Behaviour Hotspots and Immediate Justice added to ASB Action Plan

Extra policing will be deployed in ten initial target areas before the plan is rolled out across England and Wales in 2024. The public will also have a simpler way to report ASB (anti-social behaviour), and perpetrators could face penalties within 48 hours.

Gavel housing court law.jpg
13 Nov 2023
UK Government berated on court reforms for Section 21

The Levelling Up, Housing and Communities Committee (LUHCC) has objected to suggestions that delays to the ban on ‘no fault’ evictions are the result of recommendations made in the Committee’s Reforming the Private Rented Sector report. Committee Chair, Clive Betts, MP, stated it was difficult to understand the lack of urgency and transparency around court reforms.

Houses of Parliament pink.jpeg
23 Oct 2023
Second reading debate hangs in the balance 

Rt Hon Michael Gove MP reiterated the tone of the UK Government’s response to the Levelling Up, Housing and Communities Committee, published Friday 20 October, with repeated references to balancing the needs of tenants and landlords in the progress of the Renters (Reform) Bill through the UK parliament.

Renting Homes (Amendment) (Wales) Bill extends minimum notice periods from two to six months

On 23 February 2021, the Welsh Parliament passed the Renting Homes (Amendment) (Wales) Bill that will extend the amount of notice landlords have to give from two to six months. Under the rules, rental contracts will be simplified and standardised with model contracts available. It will also mean the minimum contract a tenant can be given will be for 12 months.

We raised a number of concerns as the legislation made its way through the Welsh Parliament.

Extension of the minimum notice period
This will give all tenants, including those who flout the law, a minimum of 12 months. The proposal ignores issues with problem tenants and the impact on surrounding properties and the landlord or letting agent.

Changes to fixed term standard contracts
Landlords using fixed term contracts will be left with little option to regain possession of their property at the end of the term unless the court decides that the tenant has breached the terms of their contract.

Placing a six-month restriction on issuing a notice following the expiry of a previous notice
This proposal ignores emergency situations where the landlord may be required to regain possession of their property at short notice. It places further restriction on the already limited Section 173 procedure.

The use of break clauses in fixed term contracts
Ensuring a break clause cannot be used in contracts with a duration of less than 24 months, and cannot be activated until month 18, as well as landlords being required to serve a six month notice in relation to a break clause will create less flexibility for tenants and provide less protection for landlords.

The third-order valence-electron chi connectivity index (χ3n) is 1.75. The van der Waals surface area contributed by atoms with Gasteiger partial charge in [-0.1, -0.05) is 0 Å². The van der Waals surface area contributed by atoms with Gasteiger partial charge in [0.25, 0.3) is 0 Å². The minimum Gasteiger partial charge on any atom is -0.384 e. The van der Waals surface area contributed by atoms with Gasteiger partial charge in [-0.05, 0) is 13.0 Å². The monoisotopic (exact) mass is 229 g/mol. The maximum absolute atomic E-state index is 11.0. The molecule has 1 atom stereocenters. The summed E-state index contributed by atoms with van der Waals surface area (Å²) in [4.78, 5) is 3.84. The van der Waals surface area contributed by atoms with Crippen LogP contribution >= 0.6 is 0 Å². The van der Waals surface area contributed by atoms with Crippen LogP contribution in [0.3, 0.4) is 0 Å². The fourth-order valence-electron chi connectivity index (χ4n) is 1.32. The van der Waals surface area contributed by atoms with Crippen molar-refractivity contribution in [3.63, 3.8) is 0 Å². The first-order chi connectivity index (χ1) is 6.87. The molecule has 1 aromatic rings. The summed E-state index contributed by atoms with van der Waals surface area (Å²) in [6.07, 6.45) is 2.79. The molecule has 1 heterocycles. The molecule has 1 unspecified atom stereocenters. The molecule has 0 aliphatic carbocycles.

Without reform to the existing courts system for housing cases, including making the eviction process simpler, quicker and more cost-effective, we do not believe that the legislation will achieve a better eviction process.

The Welsh Parliament’s approval of the Renting Homes (Amendment) (Wales) Bill will introduce significant changes to the way the private rented sector operates in Wales. Collectively, having one standardised legal framework is going to enable everyone to operate in exactly the same way, giving clarity on rights and responsibilities through standard written contracts.

While in some cases these changes will provide more financial security for landlords, it also means it will take landlords 12 months to reclaim their property in the case of 'no fault evictions', which is a hammer blow to the sector. We call on the Welsh Government to now stick to its commitment for at least a six-month lead time, or longer, in light of COVID to allow agents and their landlords in Wales to prepare for the upcoming changes.

Angela Davey.jpg
Angela Davey Past President | ARLA Propertymark

Related news and resources

Committee mic.jpeg
19 Oct 2020
ARLA Propertymark’s concerns raised in Welsh Parliament

During a plenary debate on the general principles of the Renting Homes (Amendment) (Wales) Bill on 13 October 2020, ARLA Propertymark was referenced by Mark Isherwood, Housing Spokesperson for the Conservatives, stating our arguments that the Bill will not secure the security of tenure and will make letting a less viable business for landlords, which in turn could push prices up if there is less housing stock available.

Woman on the sofa.jpg
05 Mar 2020
Renting Homes (Amendment) (Wales) Bill

ARLA Propertymark has responded to the Welsh Assembly’s Equality, Local Government and Communities Committee’s consultation on the Renting Homes (Amendment) (Wales) Bill.

Gavel housing court law.jpg
14 Dec 2023
County Courts are failing on possessions cases

Propertymark has responded to the House of Commons Justice Committee Inquiry seeking evidence on the work of County Courts, focusing on how the process works for disputes involving private rented sector (PRS) housing. We have called out unacceptable delays in access to justice, reiterated our call for dedicated housing courts and pushed for detail on plans for digitisation.